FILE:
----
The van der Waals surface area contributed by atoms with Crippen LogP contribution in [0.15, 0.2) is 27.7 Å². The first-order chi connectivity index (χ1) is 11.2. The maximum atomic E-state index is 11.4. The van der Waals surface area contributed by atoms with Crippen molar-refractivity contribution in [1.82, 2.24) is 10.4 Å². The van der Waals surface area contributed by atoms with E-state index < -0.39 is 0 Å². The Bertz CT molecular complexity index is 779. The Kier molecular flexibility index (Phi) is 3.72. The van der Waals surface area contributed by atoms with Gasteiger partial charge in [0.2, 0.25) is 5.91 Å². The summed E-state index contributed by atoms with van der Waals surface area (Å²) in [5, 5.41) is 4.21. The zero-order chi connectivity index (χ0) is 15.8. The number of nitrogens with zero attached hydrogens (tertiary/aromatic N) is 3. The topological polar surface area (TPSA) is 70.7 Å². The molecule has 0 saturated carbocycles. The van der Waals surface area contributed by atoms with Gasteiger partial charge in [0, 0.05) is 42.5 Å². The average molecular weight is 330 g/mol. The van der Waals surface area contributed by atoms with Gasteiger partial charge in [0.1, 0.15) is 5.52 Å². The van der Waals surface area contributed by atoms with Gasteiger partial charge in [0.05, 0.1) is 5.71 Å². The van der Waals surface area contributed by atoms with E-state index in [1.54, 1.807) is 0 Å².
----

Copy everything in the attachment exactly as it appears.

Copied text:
The van der Waals surface area contributed by atoms with Crippen LogP contribution in [0.15, 0.2) is 27.7 Å². The first-order chi connectivity index (χ1) is 11.2. The maximum atomic E-state index is 11.4. The van der Waals surface area contributed by atoms with Crippen molar-refractivity contribution in [1.82, 2.24) is 10.4 Å². The van der Waals surface area contributed by atoms with E-state index < -0.39 is 0 Å². The Bertz CT molecular complexity index is 779. The Kier molecular flexibility index (Phi) is 3.72. The van der Waals surface area contributed by atoms with Gasteiger partial charge in [0.2, 0.25) is 5.91 Å². The summed E-state index contributed by atoms with van der Waals surface area (Å²) in [5, 5.41) is 4.21. The zero-order chi connectivity index (χ0) is 15.8. The number of nitrogens with zero attached hydrogens (tertiary/aromatic N) is 3. The topological polar surface area (TPSA) is 70.7 Å². The molecule has 0 saturated carbocycles. The van der Waals surface area contributed by atoms with Gasteiger partial charge in [0, 0.05) is 42.5 Å². The average molecular weight is 330 g/mol. The van der Waals surface area contributed by atoms with Gasteiger partial charge in [0.1, 0.15) is 5.52 Å². The van der Waals surface area contributed by atoms with Gasteiger partial charge in [0.05, 0.1) is 5.71 Å². The van der Waals surface area contributed by atoms with E-state index in [1.54, 1.807) is 0 Å².